Your free myERCO account allows you to mark items, create product lists for your projects and request quotes. You also have continuous access to all ERCO media in the download area.


You have collected articles in your watchlist

Technical environment

Technical environment

Global standard 220V-240V/50Hz-60Hz
Standard for USA/Canada 120V/60Hz, 277V/60Hz
  • 中文

Our contents are shown to you in English. Product data is displayed for a technical region using 220V-240V/50Hz-60Hz.

Gyeongbokgung Palace, Seoul, Seoul, South Korea

Light for the "Palace of Radiant Happiness"

ERCO outdoor luminaires in the Gyeongbokgung Palace, Seoul

Once an imposing residence of the royal family during the 14th Century, the Gyeongbokgung Palace, located in the heart of Seoul, is an architectural pagoda masterpiece. It spans over an area of 400,000 m2, and embodies centuries of Korean history and tradition. Now a monumental historical site and tourist attraction that draws millions of visitors from around the world. ERCO Light creates a magical atmosphere that enhances the architectural features of the various buildings during the night.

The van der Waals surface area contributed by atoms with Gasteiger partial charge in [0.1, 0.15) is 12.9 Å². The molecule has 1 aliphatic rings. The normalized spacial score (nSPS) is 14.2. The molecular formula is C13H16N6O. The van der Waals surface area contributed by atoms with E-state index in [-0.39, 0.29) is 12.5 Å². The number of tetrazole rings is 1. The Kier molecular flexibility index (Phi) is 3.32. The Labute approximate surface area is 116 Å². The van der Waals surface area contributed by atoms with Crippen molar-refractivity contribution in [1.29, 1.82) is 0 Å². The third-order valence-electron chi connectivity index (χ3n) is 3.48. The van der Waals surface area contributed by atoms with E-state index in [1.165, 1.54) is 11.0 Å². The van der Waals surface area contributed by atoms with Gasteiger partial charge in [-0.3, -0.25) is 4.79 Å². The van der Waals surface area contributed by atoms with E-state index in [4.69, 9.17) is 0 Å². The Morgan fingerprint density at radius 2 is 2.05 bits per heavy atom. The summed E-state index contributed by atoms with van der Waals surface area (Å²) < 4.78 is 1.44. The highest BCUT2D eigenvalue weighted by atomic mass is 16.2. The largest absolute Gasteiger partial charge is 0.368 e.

The initial construction of the Palace dates back to as early as 1395. After suffering major destruction as a result of various wars and conflicts, the complex was rebuilt and refurbished in 1868. However, during the Japanese colonial period (1910-1945), it was further damaged and partially demolished. It was not until 1990 that the modern-day Gyeongbokgung Palace, with its current array of residences, was reconstructed to its original form.

Gyeongbokgung Palace, Seoul

The various buildings are atmospherically illuminated in the dark with a focus on the special architectural features.

Gyeongbokgung Palace, Seoul

Gangnyeongjeon is where the king found his nocturnal rest. Following the Japanese invasion and a fire, the main residential building was meticulously reconstructed from 1994 onwards to achieve its present form.

A visit to the Palace is a stylistic time-travelling journey back to 14th century Korea and its architecture. The residences within the Palace are ideal portrayals of the pagoda style, a traditional Korean style of architecture – characterized by striking, multi-storey buildings with individual levels separated from one another by projecting cornices. The buildings are adorned with curved roofs, many of which are colourfully and richly detailed. Traditionally, the pagodas served to house the remains of particularly enlightened Buddhist monks.